‘Tis the season for making resolutions, and while I wouldn’t say I like to set hard and fast resolutions, I do think about areas where I want to focus more attention. In 2024, I’m focusing my attention on professional resolutions. As a relief doctor, I have the unique opportunity to learn new things at various clinics. However, I’ve been out of school long enough that I tend to rely on muscle memory, and in the day-to-day chaos of the clinic, I often forget to implement the new things I learn. Here are the top 5 things I’m focusing on in clinic this year:
1. Reach for amoxicillin over amoxi/clav for urinary tract infections.
If we look at the International Society for Companion Animal Infectious Diseases (ISCAID) guidelines for bacterial urinary tract infections in dogs and cats, amoxi/clav is not recommended initially because of the lack of evidence regarding the need for clavulanic acid and the desire to use the narrowest spectrum possible while maintaining optimal efficacy. Plumbs also cites that while amoxi/clav is an acceptable option, it is not recommended as empirical therapy. Amoxicillin (without clavulanic acid) achieves high concentrations in the urine and is preferred for empirical therapy. And while we’re on the topic of UTIs, I’m also trying to shorten the course of antibiotic therapy to 3-5 days (per ISCAID guidelines) instead of drawing it out for 7-14 days.
2. Stop prescribing metronidazole for acute colitis cases.
There has been a lot of evidence coming forward over the last few years that metronidazole is unnecessary and could actually worsen dysbiosis when prescribed empirically. Dietary management with bland, easily digestible food and/or fiber-based food is just as efficacious for most noninfectious acute colitis. While on this topic, I’m still trying to unteach myself the term HGE and start utilizing acute hemorrhagic diarrhea syndrome (AHDS) instead. I also think I’m going to be more judicious about truly diagnosing AHDS by ensuring the appropriate parameters are met (elevated PCV; low TP; one episode of vomiting; watery, very bloody diarrhea that looks almost like pure blood; rapid response to intravenous fluids), instead of every time there’s some blood noted in the stool.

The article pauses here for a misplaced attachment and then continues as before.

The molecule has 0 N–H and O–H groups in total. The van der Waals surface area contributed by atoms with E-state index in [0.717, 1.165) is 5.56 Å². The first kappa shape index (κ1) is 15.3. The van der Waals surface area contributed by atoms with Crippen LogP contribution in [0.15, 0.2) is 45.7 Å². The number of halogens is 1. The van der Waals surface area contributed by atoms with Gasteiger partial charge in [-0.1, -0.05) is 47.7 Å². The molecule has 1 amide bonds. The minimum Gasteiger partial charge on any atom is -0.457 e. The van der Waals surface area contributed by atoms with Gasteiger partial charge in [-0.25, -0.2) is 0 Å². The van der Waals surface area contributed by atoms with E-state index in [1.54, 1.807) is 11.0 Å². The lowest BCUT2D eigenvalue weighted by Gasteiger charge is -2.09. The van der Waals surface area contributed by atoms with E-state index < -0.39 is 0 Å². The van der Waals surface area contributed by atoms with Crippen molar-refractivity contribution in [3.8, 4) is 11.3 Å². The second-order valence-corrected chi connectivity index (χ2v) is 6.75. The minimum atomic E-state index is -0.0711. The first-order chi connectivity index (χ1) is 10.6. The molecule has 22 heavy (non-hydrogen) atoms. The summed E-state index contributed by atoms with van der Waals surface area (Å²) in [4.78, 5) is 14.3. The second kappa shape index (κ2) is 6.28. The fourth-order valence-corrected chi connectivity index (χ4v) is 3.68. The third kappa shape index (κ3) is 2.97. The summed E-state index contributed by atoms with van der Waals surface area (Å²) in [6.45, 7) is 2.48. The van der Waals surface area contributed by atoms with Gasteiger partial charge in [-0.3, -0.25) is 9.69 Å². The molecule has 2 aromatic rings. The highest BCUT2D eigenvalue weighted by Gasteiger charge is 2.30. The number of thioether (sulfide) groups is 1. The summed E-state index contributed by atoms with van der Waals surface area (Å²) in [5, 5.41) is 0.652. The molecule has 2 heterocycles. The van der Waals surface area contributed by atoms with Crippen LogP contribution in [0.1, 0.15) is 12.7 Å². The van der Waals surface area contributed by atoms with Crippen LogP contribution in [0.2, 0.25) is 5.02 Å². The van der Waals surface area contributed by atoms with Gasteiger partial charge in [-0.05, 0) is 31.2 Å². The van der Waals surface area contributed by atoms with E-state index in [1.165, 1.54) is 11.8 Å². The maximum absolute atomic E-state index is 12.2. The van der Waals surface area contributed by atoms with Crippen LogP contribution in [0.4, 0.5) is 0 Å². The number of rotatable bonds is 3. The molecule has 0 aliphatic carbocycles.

3. Talk about mobility early and often.
It’s an exciting time in veterinary medicine for pets with *future* osteoarthritis. And I say future because, unfortunately, for some of our pets with advanced OA, the new monoclonal antibody drugs on the market, while still very beneficial, are a little too late. My goal is to start talking about mobility at mid-adulthood so we can get in front of this disease instead of playing catch-up. This is when supplements are crucial, and weight loss could be manageable. We should be helping owners understand when their animal starts showing signs of discomfort/pain prior to full-on OA. Sharing the multimodal approach with them through handouts on medications, supplements, physical therapy, acupuncture, laser, weight loss, etc, will allow them to feel some ownership in addressing their pet’s issues.
4. Behavior… in cats!
I feel like during/after the pandemic, I changed how I talk with owners about dog behavior and puppy socialization, but, as it tends to be in veterinary medicine, cats are often forgotten. Unfortunately, though, cats tend to be our most challenging (I say that lovingly) patients due to fear, anxiety, and stress. So my goal is to start talking to cat owners about the anxiety and stress their cat (young or old) might be having during veterinary visits and at home (I’m looking at you FLUTD boys!). On that note, I also want to do a better job of assessing how a pre-veterinary pharmaceutical protocol worked for a pet and be willing to tailor it as needed.
5. Back to basics.
Fortunately, and unfortunately, all at the same time, my physical examination and many conversations I have in the exam room have become second nature to me. So, lately, once I leave the exam room, I stop and say, “Did I really palpate the lymph nodes? Did I actually address flea/tick/heartworm prevention? I mentioned their pet needs a COHAT soon, but did I bring up brushing their pet’s teeth or other at-home dental care options?” As a relief doctor, this can be challenging because at some hospitals, the conversation about what vaccines and preventive care are being done during that visit is discussed initially with the assistant/nurse (which is great!), but at other clinics, it might not be.